By Catherine Merridale
They died in giant numbers, 8 million women and men pushed ahead in suicidal fees, shattered by way of German shells and tanks. They have been the warriors of the crimson military, an exhausted mass of recruits who faced Europe's such a lot deadly battling strength and through 1945 had defeated it. For sixty years, their reports have been suppressed, changed via patriotic propaganda. we all know how the warriors died, yet approximately not anything approximately how they lived, how they observed the area, or why they fought. during this formidable, revelatory historical past, Catherine Merridale uncovers the harrowing tale of who those squaddies have been, and the way they lived and died through the conflict.
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Extra resources for Ivan's War: Life and Death in the Red Army, 1939-1945
They would see and handle new machines; learn to shoot, learn to drive, to strip parts out of heavy guns and tanks. They would also become adepts in black-market trade and personal survival. As conquerors in the bourgeois world they would use its fine china for their meat, drink its sweet Tokay wine till they passed out, force their masculine bodies on its women. By the war’s end, they would have gained a sense of their own worth. But even as they entered villages like Valeriya’s, so like their own lost peacetime homes, they would have sensed the extent of their transformation, the distance each had travelled since their first call-up.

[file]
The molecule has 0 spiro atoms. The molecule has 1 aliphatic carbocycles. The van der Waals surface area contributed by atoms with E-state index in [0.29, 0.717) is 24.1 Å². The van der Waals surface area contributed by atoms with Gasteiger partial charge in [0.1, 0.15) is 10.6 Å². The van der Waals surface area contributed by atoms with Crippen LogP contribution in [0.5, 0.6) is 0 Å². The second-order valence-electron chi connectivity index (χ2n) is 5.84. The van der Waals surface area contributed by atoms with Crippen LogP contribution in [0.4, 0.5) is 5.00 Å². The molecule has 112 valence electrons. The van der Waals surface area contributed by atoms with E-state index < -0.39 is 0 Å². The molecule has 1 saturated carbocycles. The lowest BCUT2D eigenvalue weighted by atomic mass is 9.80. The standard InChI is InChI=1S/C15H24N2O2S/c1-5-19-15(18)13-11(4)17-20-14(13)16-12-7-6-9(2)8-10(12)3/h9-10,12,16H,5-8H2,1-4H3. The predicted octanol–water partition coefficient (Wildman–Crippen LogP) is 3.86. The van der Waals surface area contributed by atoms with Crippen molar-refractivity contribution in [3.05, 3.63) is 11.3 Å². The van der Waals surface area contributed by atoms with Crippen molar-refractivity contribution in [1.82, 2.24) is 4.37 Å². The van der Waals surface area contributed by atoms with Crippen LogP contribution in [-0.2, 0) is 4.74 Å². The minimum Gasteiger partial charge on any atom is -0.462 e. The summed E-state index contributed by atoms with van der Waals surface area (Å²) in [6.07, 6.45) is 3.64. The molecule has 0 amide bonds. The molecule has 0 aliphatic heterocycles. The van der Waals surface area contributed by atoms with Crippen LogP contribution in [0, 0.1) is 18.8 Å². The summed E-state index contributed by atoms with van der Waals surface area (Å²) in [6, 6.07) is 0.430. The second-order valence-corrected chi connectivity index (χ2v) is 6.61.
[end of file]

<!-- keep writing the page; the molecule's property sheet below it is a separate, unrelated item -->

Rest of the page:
Those millions of conscript Soviet troops, for us, the beneficiaries of their victory, seem characterless. We do not know, for instance, where they came from, let alone what they believed in or the reasons why they fought. We do not know, either, how the experience of this war changed them, how its inhuman violence shaped their own sense of life and death. We do not know how soldiers talked together, what lessons, jokes or folk wisdom they shared. And we have no idea what refuges they kept within their minds, what homes they dreamed of, whom and how they loved.
They liked the plain rhythms and the gentle pace, the homespun Russian language and the patriotic theme. They also seemed to enjoy the euphemistic treatment of warfare, for they would help perpetuate it. For decades, well into the 1990s, the war veterans talked and wrote like a breed apart. They knew the way they liked their war to be – or rather, how to make memory safe, to defuse the shared horror – and they built civilian lives by keeping to the agreed script. Their favourite authors were war writers, but no Soviet book on the war ever mentioned panic, self-mutilation, cowardice or rape.
Ivan's War: Life and Death in the Red Army, 1939-1945 by Catherine Merridale